Guest blog: Hari Perisic ’17 learns the art of talking trash during CentreTerm
Hari Perisic ’17 is a first-year student who took Assistant Professor of History Dr. Sara Egge’s CentreTerm course this January; below are some of his thoughts on the eye-opening and thought-provoking course.
When I signed up to take Talking Trash: Garbage in U.S. History, I was under the impression that the class would be about the evolution of dirty speech and attitudes toward it through the history of the United States. When I arrived the first day and received the syllabus, I was surprised that we would literally be talking about garbage.
The first day, Dr. Sara Egge gave us the syllabus and a Wal-Mart shopping bag. She told us that we need to take this bag around with us at all times, except during our field trips, and whatever we could not recycle, reuse or compost had to go into our bags. My reaction was, “Well, this is weird.” Along with that we had to write 21 journal entries, one for each day of the course, about how we felt about trash and gauging our progress in reducing, reusing and recycling.
Our schedule was jam-packed with field trips and papers, but after each day I began to feel as though I was learning something meaningful. Our first field trip was to Frankfort, Ky., to visit the Division of Waste (DWM) management and learn what exactly happens to Kentucky’s waste. We also met with Senator Chris Girdler (pictured above), which was an interesting experience as well.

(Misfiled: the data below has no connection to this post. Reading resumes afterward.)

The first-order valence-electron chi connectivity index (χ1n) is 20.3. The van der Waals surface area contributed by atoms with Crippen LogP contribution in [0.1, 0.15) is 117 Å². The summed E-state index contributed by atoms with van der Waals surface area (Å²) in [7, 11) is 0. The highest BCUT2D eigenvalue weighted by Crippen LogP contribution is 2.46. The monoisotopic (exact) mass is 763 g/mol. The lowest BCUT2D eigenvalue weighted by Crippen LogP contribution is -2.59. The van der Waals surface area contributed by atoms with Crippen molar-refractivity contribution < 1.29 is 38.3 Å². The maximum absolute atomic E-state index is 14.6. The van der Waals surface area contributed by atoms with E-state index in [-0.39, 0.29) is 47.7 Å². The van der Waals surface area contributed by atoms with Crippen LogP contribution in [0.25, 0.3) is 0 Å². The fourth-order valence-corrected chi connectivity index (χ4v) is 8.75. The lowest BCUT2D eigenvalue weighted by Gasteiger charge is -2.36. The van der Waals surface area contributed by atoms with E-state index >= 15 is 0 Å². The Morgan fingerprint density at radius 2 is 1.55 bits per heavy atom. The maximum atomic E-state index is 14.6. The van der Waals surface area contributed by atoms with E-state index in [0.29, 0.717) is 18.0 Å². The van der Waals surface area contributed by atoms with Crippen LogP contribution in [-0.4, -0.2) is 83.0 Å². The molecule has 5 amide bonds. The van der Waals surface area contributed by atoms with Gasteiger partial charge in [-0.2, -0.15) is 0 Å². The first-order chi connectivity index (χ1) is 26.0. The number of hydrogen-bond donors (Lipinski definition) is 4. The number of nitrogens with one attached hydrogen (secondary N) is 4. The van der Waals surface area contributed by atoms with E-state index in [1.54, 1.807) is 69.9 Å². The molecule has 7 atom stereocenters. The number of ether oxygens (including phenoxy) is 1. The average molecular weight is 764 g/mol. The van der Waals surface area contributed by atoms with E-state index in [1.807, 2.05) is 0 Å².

The next stop on our field trip was Louisville, Ky., where I met Scott, a worker at the DWM there. He was the driver of my group and took us to the different sites around Louisville. We learned from him exactly where waste goes. We visited “brownfield sites” and learned about the science of landfills. Brownfield sites are places that have contamination or places that have perceived contamination, bringing down the property value. Landfills are very expensive, take a long time to construct and have a lot of regulations that must be followed. Nevertheless, a typical landfill in Louisville takes 18-24 months to reach maximum capacity. These were among the many informative and eye-opening trips and things we learned during this CentreTerm course that exceeded my expectations.
Since I am a first-year, I do not have a declared major, but I am pretty sure that I want to pursue something within the economic realm. I had absolutely no idea that there was so much opportunity for work in the area of developmental economics. The development of brownfield sites would be one example. After one of our field trips, we met with a woman who has made a career in this field. She explained that these sites bring down the value of the properties around them because, typically, they are big abandoned lots and frighten away developers, residents and industries because of the dangers of pollution.
For our final project we had to pick a topic, interview people and present to the class. My partner, Peter Nelson II, and I decided to investigate how Centre recycles clothing compared to how the community of Danville does. Something that concerned me was the large difference between the Salvation Army and the Goodwill industries. The Goodwill company is profit based and will throw away any clothing it cannot sell. The Salvation Army will send the clothing it cannot sell to an organization that either sends it to people across the world after natural disasters or recycles the materials.
I came into this class not really knowing what to expect from a class all about trash, but I left not only with a clearer picture of the huge problem of waste but also feeling like I need to live a more sustainable lifestyle.
Ultimately, this is the kind of course that actually affects one’s day-to-day activities after the class is over. And whether my classmates and I were tree-huggers or wasteful consumers, we all got something out of it.
By Hari Perišić ’17